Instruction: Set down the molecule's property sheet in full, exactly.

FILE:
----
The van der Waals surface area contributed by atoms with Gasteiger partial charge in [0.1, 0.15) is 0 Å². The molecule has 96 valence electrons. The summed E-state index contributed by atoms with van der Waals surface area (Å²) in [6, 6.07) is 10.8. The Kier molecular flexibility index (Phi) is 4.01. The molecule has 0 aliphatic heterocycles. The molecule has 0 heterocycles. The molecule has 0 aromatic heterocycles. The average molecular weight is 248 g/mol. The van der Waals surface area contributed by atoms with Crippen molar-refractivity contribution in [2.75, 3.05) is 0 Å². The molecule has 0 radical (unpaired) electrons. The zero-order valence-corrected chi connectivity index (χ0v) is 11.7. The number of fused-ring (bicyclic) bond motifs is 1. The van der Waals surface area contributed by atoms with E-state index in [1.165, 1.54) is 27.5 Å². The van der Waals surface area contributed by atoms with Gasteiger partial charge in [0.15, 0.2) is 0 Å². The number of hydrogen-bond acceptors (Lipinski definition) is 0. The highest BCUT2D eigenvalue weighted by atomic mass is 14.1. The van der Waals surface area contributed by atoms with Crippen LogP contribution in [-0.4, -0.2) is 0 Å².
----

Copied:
The van der Waals surface area contributed by atoms with Gasteiger partial charge in [0.1, 0.15) is 0 Å². The molecule has 96 valence electrons. The summed E-state index contributed by atoms with van der Waals surface area (Å²) in [6, 6.07) is 10.8. The Kier molecular flexibility index (Phi) is 4.01. The molecule has 0 aliphatic heterocycles. The molecule has 0 heterocycles. The molecule has 0 aromatic heterocycles. The average molecular weight is 248 g/mol. The van der Waals surface area contributed by atoms with Crippen molar-refractivity contribution in [2.75, 3.05) is 0 Å². The molecule has 0 radical (unpaired) electrons. The zero-order valence-corrected chi connectivity index (χ0v) is 11.7. The number of fused-ring (bicyclic) bond motifs is 1. The van der Waals surface area contributed by atoms with E-state index in [1.165, 1.54) is 27.5 Å². The van der Waals surface area contributed by atoms with Gasteiger partial charge in [0.15, 0.2) is 0 Å². The number of hydrogen-bond acceptors (Lipinski definition) is 0. The highest BCUT2D eigenvalue weighted by atomic mass is 14.1. The van der Waals surface area contributed by atoms with Crippen LogP contribution in [-0.4, -0.2) is 0 Å².